Every day, an interruption to electrical service in homes, businesses and public sector organizations occurs, and the losses from these power outages can be extensive and of great consequence. For a business, the recovery time is significant and the costs are high. According to Price Waterhouse research, after a power outage disrupts information technology (IT) systems more than 33 per cent of companies take more than a day to recover and 10 per cent take more than a week. In addition, it can take up to 48 hours to reconfigure a network and days or weeks to re-enter lost data.
Power outages can cause substantial losses for the companies affected. According to the U.S. Department of Energy, when a power failure disrupts IT systems, 33 percent of companies lose $20,000 to $500,000, 20 percent lose $500,000 to $2 million and 15 percent lose more than $2 million. In fact, 90 per cent of companies that experience a computer disaster and don’t have a survival plan go out of business within 18 months.
In general, an uninterruptible power supply (UPS) protects IT equipment and other electrical loads from problems that plague our electrical supply. It prevents hardware damage typically caused by surges and spikes, prevents data loss and corruption, and provides availability for networks and other applications while preventing downtime. In some cases, a UPS provides enough battery runtime to ride through brief outages; in other cases, they provide hours of runtime to ride through extended power outages.
Here are the top tips to help you find and maintain a UPS system.
Understand Existing Power Infrastructure
This is a critical first stop in the qualification and sales process of choosing a UPS. While you may focus on larger, three-phase power systems, the majority of IT managers are dealing primarily with single-phase equipment, often at the rack level. Many existing computer room and small to mid-sized data centers have single-phase loads at the rack level. Ground-up designs are increasingly moving three-phase power to the point of utilization to gain efficiencies and reduce costs, creating great opportunity for three-phase solutions in new construction.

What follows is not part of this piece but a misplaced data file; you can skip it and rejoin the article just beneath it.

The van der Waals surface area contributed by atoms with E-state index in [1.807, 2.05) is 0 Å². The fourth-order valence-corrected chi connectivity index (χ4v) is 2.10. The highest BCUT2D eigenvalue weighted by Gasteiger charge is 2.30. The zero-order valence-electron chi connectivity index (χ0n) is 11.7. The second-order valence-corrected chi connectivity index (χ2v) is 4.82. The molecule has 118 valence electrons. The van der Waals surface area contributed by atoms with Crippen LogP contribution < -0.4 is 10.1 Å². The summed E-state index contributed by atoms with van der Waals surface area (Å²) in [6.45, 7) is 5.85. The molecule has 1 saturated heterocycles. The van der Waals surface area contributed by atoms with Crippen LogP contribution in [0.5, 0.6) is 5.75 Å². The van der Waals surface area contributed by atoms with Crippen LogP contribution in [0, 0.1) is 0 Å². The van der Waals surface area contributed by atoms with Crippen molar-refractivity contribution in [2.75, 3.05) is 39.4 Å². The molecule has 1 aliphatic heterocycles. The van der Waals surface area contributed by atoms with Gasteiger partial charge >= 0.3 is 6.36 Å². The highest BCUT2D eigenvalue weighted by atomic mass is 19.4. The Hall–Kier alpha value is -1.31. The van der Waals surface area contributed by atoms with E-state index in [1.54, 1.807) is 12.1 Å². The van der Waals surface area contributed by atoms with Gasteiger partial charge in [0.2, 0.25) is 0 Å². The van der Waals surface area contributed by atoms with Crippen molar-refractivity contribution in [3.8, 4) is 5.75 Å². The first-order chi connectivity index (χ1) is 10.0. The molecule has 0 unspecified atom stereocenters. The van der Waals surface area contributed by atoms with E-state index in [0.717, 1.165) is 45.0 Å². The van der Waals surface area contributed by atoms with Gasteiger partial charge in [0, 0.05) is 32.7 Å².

Consider The Installation Environment
It’s imperative to understand how a prospective UPS will be deployed. Since most environments support several different solutions, you may need to evaluate these options.
Determine The Power Load
The VA or watt rating of your power loads is one of the most important factors in identifying the right UPS. After identifying the power environment (if the UPS needs to be single- or three-phase), the size of the UPS further narrows the selection. In single-phase deployments especially, it often makes sense to select a UPS that exceeds current power requirements but offers greater runtimes and allows for future growth.
Determine Availability Requirements
This is where you need to determine your true runtime requirements. During an outage, you need enough battery runtime to gracefully shut down systems or switch to backup generators. While runtime may seem like a simple thing to quantify, understanding the facts behind the numbers help contribute to the development of end-to-end solutions. Generally, the amount of runtime required can significantly affect the solution cost, but many Eaton solutions are actually more cost-effective in extended runtime applications.